I do not consider myself a religious person. Religion corrupts the hearts of good people under the guise of making them believe they are better, smarter, more favored than others and do so by mechanisms of control that kill a person's Spirit. The very thing they are meant to protect. I do consider myself a person who leads with love, is not afraid to look at her own shadow and believes in the greatness of our collective good together.

 

Book of the Month - The Girl Who Drank the Moon

I LOVE BOOKS. Always have, always will.  

I also love a great narrator - so audiobooks are my jam too.  It can not replace the smell of paper and the action of turning pages but a great narrator can take a story to the next level. See previous post mentioning the audio performance of Middlesex by Jeffrey Eugenides.

 The Girl Who Drank the Moon by Kelly Barnhill was a fantastic read.  A beautifully woven story with quite a bit of depth.  Christina Moore's narration was lovely as well. I quite appreciated the overall experience of this production.  It's ultimately a story of magic, motherhood, letting go and suffering.

Thank you Audible.com for making audiobooks so accessible.  My library was slippin' selection wise. 

What are you reading this month?

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The Art of Discernment

I am learning this very fine art.  Discernment. Knowing what deserves my time, energy and effort and what does not.  Previously, I had no idea idea how I was spending it all and was constantly exhausted and overwhelmed.  

With this realization, I have been setting clearer and cleaner boundaries and am much happier because I haven't been frazzled. This, however at times has lead to conflicts, where some have a problem with this newfound esteem of sorts.  Pietersite helps with this for me with increased will and energy.  The enabler has left the building. 

The more I connect with myself, the more I understand myself.  The more I understand myself the clearer I am with where I would like to be.  And ultimately, what does not serve that end, had to and must go. 

Are you discerning?  What do you spend your time on?  Are clear with your boundaries?

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A Five Year Old Empath

Riding my bike down the sidewalk on Marsh St. near my aunt Ruth's house, behind my Granny's house. A woman who lived on the street was preparing to leave her home. I was happy to be riding my bike on the smooth cement and not really paying much attention to anything but the clouds and the sun. I was 5 years old.  She was in her car and backing out of her driveway.  

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She collided with me and I felt her fear.  I didn't feel anything else but her fear and I didn't want to get her into trouble, so I comforted her quickly ("It's alright. I'm fine. Don't cry. I'm ok) and went home pretending nothing was wrong.  I told no one anything. My bike was ok; just a little ding.  My leg hurt a bit but overall I was fine.  I also knew my people would not react well and I didn't want a scene that could possibly take the sidewalk away from me forever.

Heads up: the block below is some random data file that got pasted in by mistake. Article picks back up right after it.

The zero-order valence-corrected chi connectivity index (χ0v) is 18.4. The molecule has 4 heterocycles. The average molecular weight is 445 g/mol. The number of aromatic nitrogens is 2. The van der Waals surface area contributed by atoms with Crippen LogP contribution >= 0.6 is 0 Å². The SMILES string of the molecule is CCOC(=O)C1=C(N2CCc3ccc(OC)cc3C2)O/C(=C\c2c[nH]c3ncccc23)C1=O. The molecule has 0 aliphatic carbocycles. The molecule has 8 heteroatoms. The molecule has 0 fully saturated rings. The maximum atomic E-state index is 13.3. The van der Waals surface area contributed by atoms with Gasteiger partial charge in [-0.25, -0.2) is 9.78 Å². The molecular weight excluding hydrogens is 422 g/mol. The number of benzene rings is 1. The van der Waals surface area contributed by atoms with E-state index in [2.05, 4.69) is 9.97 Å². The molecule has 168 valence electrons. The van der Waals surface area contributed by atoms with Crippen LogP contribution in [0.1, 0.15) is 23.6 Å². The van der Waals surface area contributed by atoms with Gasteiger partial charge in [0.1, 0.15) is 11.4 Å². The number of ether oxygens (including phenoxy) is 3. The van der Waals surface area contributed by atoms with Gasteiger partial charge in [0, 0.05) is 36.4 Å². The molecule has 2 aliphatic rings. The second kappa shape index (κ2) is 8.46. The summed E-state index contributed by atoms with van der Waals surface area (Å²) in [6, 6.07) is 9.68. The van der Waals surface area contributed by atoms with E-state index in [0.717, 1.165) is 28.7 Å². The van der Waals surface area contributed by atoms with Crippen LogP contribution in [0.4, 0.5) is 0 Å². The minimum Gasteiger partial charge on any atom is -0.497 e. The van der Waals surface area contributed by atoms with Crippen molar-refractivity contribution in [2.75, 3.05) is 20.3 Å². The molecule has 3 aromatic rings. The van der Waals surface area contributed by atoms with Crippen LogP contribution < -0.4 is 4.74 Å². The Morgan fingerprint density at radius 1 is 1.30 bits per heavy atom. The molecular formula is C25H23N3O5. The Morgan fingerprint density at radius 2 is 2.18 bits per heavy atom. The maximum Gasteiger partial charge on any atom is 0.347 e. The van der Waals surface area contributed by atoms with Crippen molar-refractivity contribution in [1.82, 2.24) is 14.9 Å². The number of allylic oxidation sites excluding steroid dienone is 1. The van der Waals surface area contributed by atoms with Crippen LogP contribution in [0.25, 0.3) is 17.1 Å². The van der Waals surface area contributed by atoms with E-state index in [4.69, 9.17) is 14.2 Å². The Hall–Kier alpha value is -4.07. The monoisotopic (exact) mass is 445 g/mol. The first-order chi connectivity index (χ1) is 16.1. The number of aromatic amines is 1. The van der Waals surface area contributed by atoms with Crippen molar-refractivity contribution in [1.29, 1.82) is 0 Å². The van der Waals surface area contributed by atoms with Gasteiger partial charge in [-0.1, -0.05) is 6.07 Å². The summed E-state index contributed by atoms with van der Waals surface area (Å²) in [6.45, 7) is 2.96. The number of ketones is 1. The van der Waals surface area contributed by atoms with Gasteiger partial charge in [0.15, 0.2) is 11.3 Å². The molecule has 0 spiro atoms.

I had seen my mother get angry before and I wanted no parts of that. I also knew she was the "cut off queen" capable of making people and things disappear.  So, I thought it best to stay quiet and keep enjoying my smooth solo rides.  God forbid I REALLY got blamed and they took my bike away.....NO THANK YOU.....quiet is where it's at!  Best to control the conversation by completely omitting its existence. 

Little did I know - the woman would feel so guilty that she would CALLLLLLLL my grandmother to check up on me and apologize.  I heard the phone ring.  I heard them say, "WHAT ACCIDENT????"

(Lord Jesus, you don't listen to anything I said. That was supposed to stay between us!)

Inevitably, the conversation on the phone ended and eyes were on me.  They asked me if I had been in an accident and if the woman had really  hit me.  I played it down.  I mean I won an honorary Oscar that day.  "The woman was mistaken."  "She ran over a twig." "I was no where near her bumper." "Of course, I'm careful." "Nope, she never touched me." "I'm positive she mis-remembered." Then I left the room. 

I lied not to protect myself.  I lied to protect her.  At 5 years old. 

I ended up avoiding that part of the sidewalk anyway after that day.  I didn't want to run into the lady again and make her feel bad for hitting me with her car. 

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A Message to my Brothers & Sisters of the World

You are a miracle.

You are a gift. You are a jewel in the face of outstanding odds. 

You may not see it fully yet, but you will.

The simple act of your presence should pause you into a moment of personal praise. 

You need no one else's interpretation of you. You need no one else to approve of you.  You have given love even in the face of the deepest darkness. 

So, love yourself to healing. Love yourself enough to heal your trauma.  Love yourself enough to give yourself a chance. Love yourself enough to create your own brilliance and celebrate it. 

Love yourself so much that you see that self love reflected in the eyes of those around you. Love yourself enough to know you are enough. Just as you are in that quiet place of your heart. 

We are the ones we have been waiting for. We can make this better. We can. We've done it before. We can do it again. 

Heal yourself then throw the lifelines. Imagine if we all did that together. 

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Book of the Month

When I finished it, I just stared and thought to myself, "What in the hell did I just read?" And then I re-read parts of it.  It is profound.  LIfe changing. Shifting. Magical, shamanic brilliance.  Not for the faint of spiritual heart but so worth the journey.